Understanding the risk environment: Sean Murphy discusses nonlinear environment with Gary Klein
I had the pleasure to interview Gary Klein the author of “Seeing What Others Don’t,” “Streetlights and Shadows,” “Working Minds,” and “Sources of Power.” His research and experience is invaluable to anyone in the field of risk management. In this interview, Gary talks about the difference between a well-ordered domain (i.e., normal business environment) and complex domain (i.e., crisis environment). Understanding the characteristics and attributes of each environment is critical to understanding what tools, processes, and capabilities needed to be successful in each environment.
These environments are structured, stable, and predictable. [you can think of your normal business environment; your annual operating plan] We can think systematically through these settings and environments because we know how they work. We can make relative accurate decisions and estimates. In this type of environments procedures and details plans work well because we do not have to take the context into account. We understand cause and effect. Also we can use orderly processes and centralize decision making because it is relatively predictable - it is not rapidly changing, dynamic.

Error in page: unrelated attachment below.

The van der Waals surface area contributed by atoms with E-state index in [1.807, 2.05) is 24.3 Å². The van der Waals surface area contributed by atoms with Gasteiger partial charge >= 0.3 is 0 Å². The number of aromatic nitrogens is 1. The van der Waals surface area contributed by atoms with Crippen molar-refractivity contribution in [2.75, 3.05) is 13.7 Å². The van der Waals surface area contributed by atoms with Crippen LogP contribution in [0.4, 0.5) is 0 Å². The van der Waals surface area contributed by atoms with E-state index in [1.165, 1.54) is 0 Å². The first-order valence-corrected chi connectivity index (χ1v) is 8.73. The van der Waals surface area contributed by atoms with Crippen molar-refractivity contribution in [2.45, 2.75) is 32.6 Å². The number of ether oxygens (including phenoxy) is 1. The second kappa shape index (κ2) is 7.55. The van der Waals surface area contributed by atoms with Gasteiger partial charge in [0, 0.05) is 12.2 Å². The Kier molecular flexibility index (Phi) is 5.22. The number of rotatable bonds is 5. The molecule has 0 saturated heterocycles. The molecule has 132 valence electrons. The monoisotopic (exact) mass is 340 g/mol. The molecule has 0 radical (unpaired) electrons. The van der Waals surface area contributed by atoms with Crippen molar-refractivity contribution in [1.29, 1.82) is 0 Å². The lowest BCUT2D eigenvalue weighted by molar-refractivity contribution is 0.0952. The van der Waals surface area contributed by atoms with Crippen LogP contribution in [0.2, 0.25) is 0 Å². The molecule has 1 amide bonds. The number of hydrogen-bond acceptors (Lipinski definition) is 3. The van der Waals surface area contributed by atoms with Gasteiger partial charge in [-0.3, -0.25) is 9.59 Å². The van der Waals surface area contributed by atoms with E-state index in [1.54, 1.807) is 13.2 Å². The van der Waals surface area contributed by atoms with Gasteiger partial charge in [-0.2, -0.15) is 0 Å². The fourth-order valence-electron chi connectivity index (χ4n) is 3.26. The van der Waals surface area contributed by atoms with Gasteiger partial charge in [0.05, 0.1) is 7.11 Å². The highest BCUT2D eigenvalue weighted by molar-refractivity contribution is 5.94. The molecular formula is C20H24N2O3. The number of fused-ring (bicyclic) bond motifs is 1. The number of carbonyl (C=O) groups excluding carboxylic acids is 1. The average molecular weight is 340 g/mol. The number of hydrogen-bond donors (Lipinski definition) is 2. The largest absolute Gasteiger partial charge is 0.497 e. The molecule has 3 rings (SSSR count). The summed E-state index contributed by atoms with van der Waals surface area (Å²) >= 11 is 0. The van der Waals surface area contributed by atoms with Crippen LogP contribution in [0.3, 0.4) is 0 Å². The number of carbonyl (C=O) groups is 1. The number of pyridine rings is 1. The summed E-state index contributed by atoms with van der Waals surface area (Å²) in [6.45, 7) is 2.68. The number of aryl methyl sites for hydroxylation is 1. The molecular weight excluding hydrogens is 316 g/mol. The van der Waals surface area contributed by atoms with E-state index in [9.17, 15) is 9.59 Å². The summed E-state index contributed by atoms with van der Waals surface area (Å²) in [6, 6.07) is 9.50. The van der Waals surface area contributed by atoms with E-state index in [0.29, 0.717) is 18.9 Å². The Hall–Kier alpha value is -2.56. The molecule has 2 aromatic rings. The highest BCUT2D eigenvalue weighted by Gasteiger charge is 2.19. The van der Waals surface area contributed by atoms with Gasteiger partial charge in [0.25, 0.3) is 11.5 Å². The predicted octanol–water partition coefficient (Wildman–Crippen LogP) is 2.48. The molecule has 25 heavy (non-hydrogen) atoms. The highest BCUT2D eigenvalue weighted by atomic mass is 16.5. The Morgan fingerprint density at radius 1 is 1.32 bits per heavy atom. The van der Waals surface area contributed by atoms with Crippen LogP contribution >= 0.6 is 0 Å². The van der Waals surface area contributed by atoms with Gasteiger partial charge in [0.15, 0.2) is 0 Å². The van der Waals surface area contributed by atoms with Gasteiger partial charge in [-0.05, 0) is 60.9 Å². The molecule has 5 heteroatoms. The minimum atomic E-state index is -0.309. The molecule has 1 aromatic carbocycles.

These are environments that are not structured, not stable, not predictable. We have difficulty thinking through these settings and situations because we don’t know how they work. There is a lot of new information and cues to interpret and become familiar with. Procedures and details plans do not work well in this environment because we have to take the context into account. The risk management environment lives in the complex domain.
Different environments require different tools, capabilities, planning, and plans. In a crisis environment we need situation awareness, common operating picture, common ground, tacit knowledge, threat intelligence, and a decision-making and problem solving framework. We need to be able to learn, unlearn, and relearn as the situation unfolds and our goals change. We need to be comfortable with management by discovery and anticipatory thinking.